You choose, we deliver
If you are interested in this story, you might be interested in others from The Journal Gazette. Go to and pick the subjects you care most about. We'll deliver your customized daily news report at 3 a.m. Fort Wayne time, right to your email.



Ukraine leader, protesters declare truce, set elections

– Ukraine pulled back from the brink of chaos Friday when President Viktor Yanukovych signed a deal with opposition leaders to dilute his powers, form a caretaker government and hold early elections. But the accord appeared likely to be a hard sell among the thousands of demonstrators who vowed that nothing short of his ouster would get them off the streets.

The agreement represents a remarkable, humiliating fall for Yanukovych, whose decision to turn away from closer ties with the European Union and toward Russia sparked protests that began here peacefully in November but turned increasingly violent.

The atmosphere remained tense late Friday in Independence Square, the epicenter of the protests. When one of the opposition leaders, former boxing champion Vitali Klitschko, told the crowds this was the best deal they could get, one of the protesters grabbed the microphone and demanded that Yanukovych resign Saturday morning or face the wrath of the people.

“We will go with weapons,” said the protester, who leads one of the more militant groups in the square. “I swear it.”

The pact, reached after Ukraine’s bloodiest week of street fighting, following all-night negotiations sponsored by European and Russian officials, calls for an immediate return to the 2004 constitution, which gives parliament, not the president, the right to choose a prime minister and most of the cabinet.

The accord also called for authorities and the opposition to refrain from violence and withdraw from public spaces, and to return the country to normal life. Protesters were to turn illegal weapons over to police.

In a move that sparked a roar of approval from protesters barricaded in Independence Square, the Ukrainian parliament approved, by a veto-proof margin, a change in the law that could lead to the quick release of jailed opposition leader Yulia Tymoshenko.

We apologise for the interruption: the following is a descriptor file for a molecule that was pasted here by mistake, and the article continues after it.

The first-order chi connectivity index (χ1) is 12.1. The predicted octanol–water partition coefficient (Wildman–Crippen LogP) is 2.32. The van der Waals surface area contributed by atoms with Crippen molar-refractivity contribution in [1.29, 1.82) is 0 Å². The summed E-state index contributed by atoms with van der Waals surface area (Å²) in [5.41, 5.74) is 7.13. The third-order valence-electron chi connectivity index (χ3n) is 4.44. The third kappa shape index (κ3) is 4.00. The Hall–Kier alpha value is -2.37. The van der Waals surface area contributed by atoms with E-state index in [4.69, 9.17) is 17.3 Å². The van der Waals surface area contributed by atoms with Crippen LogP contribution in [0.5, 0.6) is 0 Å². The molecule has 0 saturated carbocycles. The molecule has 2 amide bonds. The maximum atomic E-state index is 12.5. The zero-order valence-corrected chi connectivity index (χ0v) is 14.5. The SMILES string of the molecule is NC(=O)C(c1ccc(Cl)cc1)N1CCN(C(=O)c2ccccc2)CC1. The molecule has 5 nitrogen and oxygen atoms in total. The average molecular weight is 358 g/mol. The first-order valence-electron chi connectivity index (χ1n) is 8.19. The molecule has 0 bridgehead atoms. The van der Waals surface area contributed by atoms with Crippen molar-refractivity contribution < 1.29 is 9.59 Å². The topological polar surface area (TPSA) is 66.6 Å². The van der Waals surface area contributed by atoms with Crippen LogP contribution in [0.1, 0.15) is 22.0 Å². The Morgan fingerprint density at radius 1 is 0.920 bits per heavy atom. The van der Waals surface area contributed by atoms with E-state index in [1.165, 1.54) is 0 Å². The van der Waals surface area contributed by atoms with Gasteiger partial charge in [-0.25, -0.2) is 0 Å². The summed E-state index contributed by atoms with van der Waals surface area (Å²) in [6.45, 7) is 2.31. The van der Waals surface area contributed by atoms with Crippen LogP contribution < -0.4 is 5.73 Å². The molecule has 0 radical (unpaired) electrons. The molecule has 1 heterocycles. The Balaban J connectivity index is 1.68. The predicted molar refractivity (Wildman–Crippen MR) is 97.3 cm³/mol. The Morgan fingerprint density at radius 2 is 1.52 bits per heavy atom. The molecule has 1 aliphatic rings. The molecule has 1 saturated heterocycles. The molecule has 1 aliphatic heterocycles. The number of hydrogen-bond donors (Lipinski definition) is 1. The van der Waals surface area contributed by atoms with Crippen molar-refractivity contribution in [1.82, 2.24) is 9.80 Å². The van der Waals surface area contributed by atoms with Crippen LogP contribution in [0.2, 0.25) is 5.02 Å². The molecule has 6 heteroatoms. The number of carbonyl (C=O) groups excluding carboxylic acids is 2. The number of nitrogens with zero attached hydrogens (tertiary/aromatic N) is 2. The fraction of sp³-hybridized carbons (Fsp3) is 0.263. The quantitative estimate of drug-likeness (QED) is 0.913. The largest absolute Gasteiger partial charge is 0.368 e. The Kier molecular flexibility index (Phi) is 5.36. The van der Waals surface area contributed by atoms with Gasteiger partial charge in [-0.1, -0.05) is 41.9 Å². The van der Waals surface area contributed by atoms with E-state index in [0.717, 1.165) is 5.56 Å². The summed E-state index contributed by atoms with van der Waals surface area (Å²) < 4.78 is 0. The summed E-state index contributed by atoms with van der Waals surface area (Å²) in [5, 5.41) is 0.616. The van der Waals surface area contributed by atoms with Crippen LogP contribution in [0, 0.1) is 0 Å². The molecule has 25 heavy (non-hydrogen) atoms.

Tymoshenko, a former two-term prime minister and a founder of the largest opposition party here, was sentenced to seven years in prison in August 2011 for embezzlement and abuse of power over a deal to purchase natural gas from Russia. Her supporters have called her trial and conviction politically motivated.

In a rush to stem the violence, the Ukrainian parliament also sacked the interior minister, citing his “systemic and gross violation” of Ukraine’s constitution for his orders to allow police to fire live rounds at protesters.

The ousted minister, Vitaliy Zakharchenko, who controls the nation’s riot police, said security forces who shot and killed protesters were acting within the law and protecting retreating police.

“When an outrage is committed in the state and when attacks on the people and looting are spreading, when people don’t know what to expect further, it is the people in uniform’s duty to protect their citizens,” Zakharchenko said before his removal.

Several Ukrainian outlets reported late Friday that Yanukovych had fled Kiev, the capital.

In Washington, a senior State Department official said the president is believed to have traveled to Kharkiv, in eastern Ukraine, for meetings. The official said that after major announcements or developments “it’s not unusual for him to go to the east, where his base is.”

The deal between the opposition and Yanukovych calls for presidential elections no later than December, instead of March 2015 as scheduled. Many protesters say December is too late – they want Yanukovych to resign immediately, and then face charges.

“I think people are preparing for the worst, for more to come,” said Sergiy, a geography teacher from Lviv who is volunteering as a medic in a makeshift triage center at the October Palace, and who like others interviewed Friday declined to give his last name.

Sergiy said that Yanukovych cannot be trusted to hold elections in 10 months and would use the time to fortify his position. The teacher said he also feared that opposition leaders were too ready to make a deal.

“We’re afraid the politicians – from both sides, yes, from the opposition, too – will cheat us again,” Sergiy said.

The total death toll from clashes reached 77, the Health Ministry said Friday, with 379 others hospitalized.